When Morning Sickness Sounds Inviting

|   November 27, 2017   |   Obstetrics & Maternity

When Morning Sickness Sounds Inviting

A little bundle of joy is on its way! The news brings a smile to your face and butterflies in your stomach. Or wait … “nope, not butterflies,” you think as you rush to the nearest bathroom. While you are filled with excitement and anticipation, you may also feel a little bit of dread. You’ve been warned about these first twelve weeks. “Morning sickness” that lasts way beyond the morning is filled with extreme exhaustion, nausea, food aversions, and vomiting. You remind yourself that your body is working in overdrive to prepare a home for your little one, so you do your best to muster through the days. While the pains of the first trimester are almost like a rite of passage, if you experience excessive nausea and vomiting, you may have an condition called hyperemesis gravidarum that is much more severe than typical morning sickness. In fact, those suffering from hyperemesis gravidarum would actually welcome the traditional symptoms of morning sickness!

What is Hyperemesis Gravidarum?

Hyperemesis gravidarum (HG) is a condition associated with severe nausea and vomiting that leads to weight loss and decrease in electrolytes. HG only affects about 2% of pregnant women, while nearly 80% experience some form of morning sickness. You may be wondering why this term sounds familiar to you. If you keep up with the royal family, then you’ll recall Kate Middleton suffering from HG with all three of her pregnancies. In fact, it was this severe condition that caused her and Prince William to announce each pregnancy so early.

Although the exact cause cannot be pinpointed, most doctors believe that hyperemesis gravidarum is caused by an increase in the pregnancy hormone, human chorionic gonadotropin, or hCG. Usually occurring early in the first trimester, HG symptoms peak at 9-13 weeks. Many women experience some relief in the second trimester, but 20% of women diagnosed with HG must be treated for the duration of their pregnancy. HG is typically diagnosed once a woman has lost over 10 pounds of her pre-pregnancy weight due to inability to keep any food down. Because of this dangerous amount of weight loss, many women must be monitored and treated until the vomiting subsides.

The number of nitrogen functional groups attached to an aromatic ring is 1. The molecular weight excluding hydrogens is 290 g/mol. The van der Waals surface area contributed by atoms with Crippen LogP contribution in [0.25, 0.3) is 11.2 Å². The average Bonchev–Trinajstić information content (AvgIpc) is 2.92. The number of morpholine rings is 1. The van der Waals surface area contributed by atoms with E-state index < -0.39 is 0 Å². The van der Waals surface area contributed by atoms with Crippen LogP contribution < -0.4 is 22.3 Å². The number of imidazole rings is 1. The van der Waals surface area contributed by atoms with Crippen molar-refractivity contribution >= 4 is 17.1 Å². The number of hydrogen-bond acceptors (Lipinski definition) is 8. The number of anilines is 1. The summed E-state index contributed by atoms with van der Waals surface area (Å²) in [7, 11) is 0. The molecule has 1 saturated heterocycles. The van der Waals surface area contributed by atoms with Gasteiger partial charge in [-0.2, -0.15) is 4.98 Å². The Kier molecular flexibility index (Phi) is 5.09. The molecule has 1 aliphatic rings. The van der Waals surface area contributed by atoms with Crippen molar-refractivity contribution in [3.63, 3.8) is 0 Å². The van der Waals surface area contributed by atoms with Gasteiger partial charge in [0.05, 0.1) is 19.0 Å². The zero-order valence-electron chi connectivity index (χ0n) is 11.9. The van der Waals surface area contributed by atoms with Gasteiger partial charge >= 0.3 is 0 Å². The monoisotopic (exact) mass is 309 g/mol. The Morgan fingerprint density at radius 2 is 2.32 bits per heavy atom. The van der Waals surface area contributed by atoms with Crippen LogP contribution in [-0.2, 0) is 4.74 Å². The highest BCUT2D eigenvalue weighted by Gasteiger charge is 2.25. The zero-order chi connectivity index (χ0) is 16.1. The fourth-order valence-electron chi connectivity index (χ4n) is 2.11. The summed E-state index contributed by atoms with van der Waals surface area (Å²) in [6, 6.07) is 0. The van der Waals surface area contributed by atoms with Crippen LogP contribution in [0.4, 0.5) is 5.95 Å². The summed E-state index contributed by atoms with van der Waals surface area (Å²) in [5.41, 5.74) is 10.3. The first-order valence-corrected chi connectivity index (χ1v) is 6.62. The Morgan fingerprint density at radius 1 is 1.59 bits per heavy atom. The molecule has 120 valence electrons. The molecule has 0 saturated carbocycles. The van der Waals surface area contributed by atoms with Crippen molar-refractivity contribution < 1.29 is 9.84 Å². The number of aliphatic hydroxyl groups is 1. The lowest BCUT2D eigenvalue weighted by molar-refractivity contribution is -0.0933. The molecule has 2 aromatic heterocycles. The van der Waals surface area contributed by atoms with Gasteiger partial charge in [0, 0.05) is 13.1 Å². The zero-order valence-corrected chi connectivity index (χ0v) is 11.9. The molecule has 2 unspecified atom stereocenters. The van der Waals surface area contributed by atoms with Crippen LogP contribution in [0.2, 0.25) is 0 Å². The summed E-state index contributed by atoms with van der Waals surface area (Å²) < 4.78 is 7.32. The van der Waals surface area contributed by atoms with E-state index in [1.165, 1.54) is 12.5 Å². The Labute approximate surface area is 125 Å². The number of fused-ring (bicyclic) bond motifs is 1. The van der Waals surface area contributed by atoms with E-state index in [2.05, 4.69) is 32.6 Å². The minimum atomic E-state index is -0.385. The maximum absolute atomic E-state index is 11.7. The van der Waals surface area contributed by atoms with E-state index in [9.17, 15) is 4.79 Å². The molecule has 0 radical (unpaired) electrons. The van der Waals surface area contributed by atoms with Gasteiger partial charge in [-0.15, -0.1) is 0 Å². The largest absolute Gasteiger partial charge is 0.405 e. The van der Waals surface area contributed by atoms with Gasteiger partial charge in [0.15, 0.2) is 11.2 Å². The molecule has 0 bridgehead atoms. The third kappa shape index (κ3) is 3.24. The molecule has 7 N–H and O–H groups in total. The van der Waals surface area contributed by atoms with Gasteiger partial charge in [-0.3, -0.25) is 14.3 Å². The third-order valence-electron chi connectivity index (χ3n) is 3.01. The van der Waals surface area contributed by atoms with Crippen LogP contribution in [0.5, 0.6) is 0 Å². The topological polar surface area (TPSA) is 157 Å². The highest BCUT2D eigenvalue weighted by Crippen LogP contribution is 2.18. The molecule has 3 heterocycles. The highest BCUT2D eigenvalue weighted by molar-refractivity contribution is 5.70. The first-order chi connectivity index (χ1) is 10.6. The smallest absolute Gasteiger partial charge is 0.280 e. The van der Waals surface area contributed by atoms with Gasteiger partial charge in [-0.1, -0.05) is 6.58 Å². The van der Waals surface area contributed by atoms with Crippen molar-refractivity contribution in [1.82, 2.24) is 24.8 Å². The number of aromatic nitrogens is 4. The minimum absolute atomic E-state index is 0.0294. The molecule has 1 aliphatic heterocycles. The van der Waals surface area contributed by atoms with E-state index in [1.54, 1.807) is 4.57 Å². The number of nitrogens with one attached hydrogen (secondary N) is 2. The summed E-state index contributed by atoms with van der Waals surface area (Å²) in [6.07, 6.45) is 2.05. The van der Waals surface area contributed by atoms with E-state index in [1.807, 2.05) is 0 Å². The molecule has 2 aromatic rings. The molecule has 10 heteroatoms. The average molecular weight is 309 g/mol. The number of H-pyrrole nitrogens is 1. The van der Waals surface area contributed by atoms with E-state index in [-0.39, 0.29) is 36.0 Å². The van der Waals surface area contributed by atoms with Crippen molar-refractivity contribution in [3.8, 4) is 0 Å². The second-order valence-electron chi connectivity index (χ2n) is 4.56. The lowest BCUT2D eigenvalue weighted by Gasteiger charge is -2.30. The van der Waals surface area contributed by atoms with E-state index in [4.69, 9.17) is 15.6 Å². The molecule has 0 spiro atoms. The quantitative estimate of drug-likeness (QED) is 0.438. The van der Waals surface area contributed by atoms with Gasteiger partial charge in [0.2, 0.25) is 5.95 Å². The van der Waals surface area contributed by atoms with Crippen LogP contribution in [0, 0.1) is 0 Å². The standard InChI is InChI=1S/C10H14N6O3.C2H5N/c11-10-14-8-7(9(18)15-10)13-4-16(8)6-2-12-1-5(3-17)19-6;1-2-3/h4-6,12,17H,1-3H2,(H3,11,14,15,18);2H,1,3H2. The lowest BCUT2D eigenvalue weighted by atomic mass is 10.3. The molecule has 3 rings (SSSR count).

Symptoms of Hyperemesis Gravidarum

Symptoms of HG may look similar to that of morning sickness, but there are noticeable differences including the severity and constancy of vomiting. Other symptoms include:

  • Nausea
  • Food aversion
  • Weight loss
  • Dehydration
  • Decrease in urination
  • Headaches
  • Fatigue
  • Jaundice
  • Fainting
  • Increased heart rate
  • Low blood pressure

If you experience any of these symptoms or are unable to keep food and water down, don’t try to push through, contact your doctor at The Woman’s Clinic. In many cases, treatment or hospitalization is a must.

Ways to Treat Hyperemesis Gravidarum

Your doctor may prescribe you anti-nausea medication or discuss dietary changes with you. However, if you are still vomiting excessively, an IV might be necessary. Intravenous fluids are used to improve hydration, electrolytes, and nutrition levels that you are unable to maintain with constant vomiting. In many cases, a short hospital stay will ensure you are getting the nutrients you need to grow a healthy baby. In the most extreme cases, a feeding tube may be needed, while an IV or prescription for medication is typical procedure. Your doctor may also encourage bed rest to help combat the fatigue and allow your body to focus on keeping you and your little one healthy. While HG might be painful and miserable for you, there is no evidence that your baby will suffer any complications if you do not delay treatment.

If you are pregnant and experience severe nausea and vomiting, contact your doctor at The Woman’s Clinic today. Our great team of doctors is committed to helping you have a successful pregnancy and deliver a healthy baby. Don’t take any risks or hesitate to seek the opinion of a health professional.


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